The major investment banks remain heavily engaged in the energy markets, hedging fuel prices and even producing energy for their own or their clients’ benefit. But Brad Hintz, a Sanford C. Bernstein & Co. research analyst who tracks the investment banking and securities industries, told Breaking Energy that the big banks are also positioning themselves for potential regulatory changes which will force the launch of a national carbon-trading market.

“Goldman Sachs, JP Morgan, Morgan Stanley, and Barclays are all major energy traders,” Hintz observed. “They are the banking giants in that space, and they – along with the commodities exchanges – provide the risk management services needed to balance demand and supply in the global energy markets.”

Meanwhile, said Hintz, while “it may appear that agreements like the Kyoto Protocol are falling by the wayside, the banks are well aware that there could eventually be a [U.S.] consensus that climate change is real and carbon reductions are truly necessary. If that happens, Wall Street will profit from the development of a new market.”

The new market will spur the big banks to offer – and trade – a range of products enabling the regulated community to meet the new rules. So, it’s no surprise that the major players are all jockeying for position.

“The ICE,” Hintz observed, referring to the Intercontinental Exchange in Atlanta, “owns the European Climate Exchange, which trades carbon offsets in the EU. While this is still a small business for ICE, by owning carbon-trading technology, they are well-positioned if, and when, carbon emission rules tighten around the world.

For the big banks, “There’s no way to make money trading carbon right now in the US,” Hintz pointed out, acknowledging that “there are voluntary carbon emissions regimes that have been established. California, for example, has its own little carbon trading network. But these state and regional markets are of little significance to the market.”

So, for now, “Wall Street is looking ahead to the day when carbon emissions are limited or taxed. These banks want to provide services to help their clients meet the rules as cost effectively as possible. They want to be able to buy forest land and get a carbon credit. They want to participate in carbon sequestration projects. And they want to be able to profitably trade carbon offsets that bring together companies that want to release carbon with companies that are able to reduce their carbon usage.”

Traditional Energy Trading Wins the Day, for Now

In the meantime, Hintz added, the major banks are still trading traditional energy as a way to profit from “spark spreads” – the difference between the cost to run a turbine and the revenue from electricity sales – and “crack spreads,” which represent the difference between the price of crude and its refined products.

For example, said Hintz, Goldman Sachs until recently owned in New Jersey a gas-fired power plant which “sold electricity into the New York market during the summer, when prices were very high, and reduced electricity production when gas was in demand and electricity was plentiful.”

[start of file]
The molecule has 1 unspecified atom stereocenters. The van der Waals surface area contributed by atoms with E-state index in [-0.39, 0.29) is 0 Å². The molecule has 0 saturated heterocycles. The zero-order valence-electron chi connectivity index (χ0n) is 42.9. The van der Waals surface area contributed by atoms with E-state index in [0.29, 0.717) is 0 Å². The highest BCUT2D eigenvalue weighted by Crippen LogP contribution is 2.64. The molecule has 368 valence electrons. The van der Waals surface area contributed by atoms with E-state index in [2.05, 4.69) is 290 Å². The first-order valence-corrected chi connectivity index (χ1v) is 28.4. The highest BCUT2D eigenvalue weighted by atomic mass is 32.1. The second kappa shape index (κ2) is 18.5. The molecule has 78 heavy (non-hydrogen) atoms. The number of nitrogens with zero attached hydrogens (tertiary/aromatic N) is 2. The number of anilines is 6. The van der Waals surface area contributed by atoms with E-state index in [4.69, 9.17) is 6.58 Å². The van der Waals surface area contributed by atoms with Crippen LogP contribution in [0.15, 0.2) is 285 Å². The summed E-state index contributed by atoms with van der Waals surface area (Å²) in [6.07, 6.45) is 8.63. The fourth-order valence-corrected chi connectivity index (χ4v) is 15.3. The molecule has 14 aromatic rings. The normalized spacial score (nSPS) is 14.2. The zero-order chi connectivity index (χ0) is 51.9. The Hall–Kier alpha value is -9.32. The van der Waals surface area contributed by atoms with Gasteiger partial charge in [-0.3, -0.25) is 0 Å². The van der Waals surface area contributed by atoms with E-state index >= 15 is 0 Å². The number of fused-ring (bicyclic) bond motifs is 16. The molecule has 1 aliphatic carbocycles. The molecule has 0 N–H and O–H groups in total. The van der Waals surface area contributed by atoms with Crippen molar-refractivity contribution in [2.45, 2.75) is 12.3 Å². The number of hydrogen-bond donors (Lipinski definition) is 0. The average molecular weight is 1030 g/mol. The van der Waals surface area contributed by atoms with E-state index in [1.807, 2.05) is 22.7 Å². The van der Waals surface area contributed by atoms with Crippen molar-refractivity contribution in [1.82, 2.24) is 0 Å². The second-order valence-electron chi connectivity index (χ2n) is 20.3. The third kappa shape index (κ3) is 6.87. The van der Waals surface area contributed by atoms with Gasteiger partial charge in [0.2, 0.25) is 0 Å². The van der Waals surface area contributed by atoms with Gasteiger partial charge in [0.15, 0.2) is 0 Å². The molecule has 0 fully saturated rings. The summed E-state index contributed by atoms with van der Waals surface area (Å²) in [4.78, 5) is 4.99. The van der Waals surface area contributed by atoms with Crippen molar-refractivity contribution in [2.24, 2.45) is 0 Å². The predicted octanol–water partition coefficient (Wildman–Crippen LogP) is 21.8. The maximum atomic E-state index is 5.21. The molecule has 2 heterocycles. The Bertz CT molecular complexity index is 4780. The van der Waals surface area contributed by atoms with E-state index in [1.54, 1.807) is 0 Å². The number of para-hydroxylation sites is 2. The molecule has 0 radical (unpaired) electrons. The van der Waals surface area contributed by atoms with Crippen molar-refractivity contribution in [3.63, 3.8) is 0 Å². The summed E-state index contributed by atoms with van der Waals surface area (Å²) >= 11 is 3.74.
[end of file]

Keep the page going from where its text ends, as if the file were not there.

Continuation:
In a statement to Breaking Energy, Goldman spokesman Michael DuVally said the plant was operated by Cogentrix [Energy], which owned interests in a number of power plants across the country. “Cogentrix,” DuVally said, “gradually sold down those interests in recent years and transformed itself into an energy project development company. In September, the private equity firm, Carlyle, announced it is buying Cogentrix from us.”

Hintz said that tougher banking regulations which limit risk taking are pressuring the banks to divest themselves of their power-producing plants, but “that just means the plants will be owned by a fund sponsored by the banks. The Street’s commodities businesses will evolve from balance-sheet business owned and run by the banks into operations in which the banks use their expertise to invest other people’s money in commodities projects.”

Oil companies won’t manage the energy risks for others. But the investment banks will.” – Hintz

One of the big banks, Morgan Stanley, has long been a major energy player: importing, storing, and producing energy. Although its prominence in those spaces has reportedly waned, all the big banks enable energy users and producers to hedge their prices.

Hintz observed that such exchanges as the Chicago Mercantile Exchange don’t offer options for poor-quality crude, “so you go to Morgan Stanley, Goldman or JP Morgan, which because of their size are able to manage hundreds of different oil sources and transportation risks and provide a form of price insurance that is not available elsewhere. Oil companies won’t manage the energy risks for others. But the investment banks will.”

A West Coast investment banker familiar with the carbon markets and new-energy financing agrees that the major investment banks have long kept their eye on carbon trading. The banker, who declined to be identified for this story, said, “Back when there was a reasonably active discussion on a national carbon-trading program, the big banks were all at the table. They knew that a mandate for carbon reductions would impose obligations on the companies releasing carbon, and they knew that the obligations would facilitate the creation of commodities [meaning carbon-offset instruments]. The banks would be happy to see liquid and diverse products arising from the quote-unquote carbon commodity.”

This is the second article in a two-part Breaking Energy series on investment banking and energy trading, read the first here.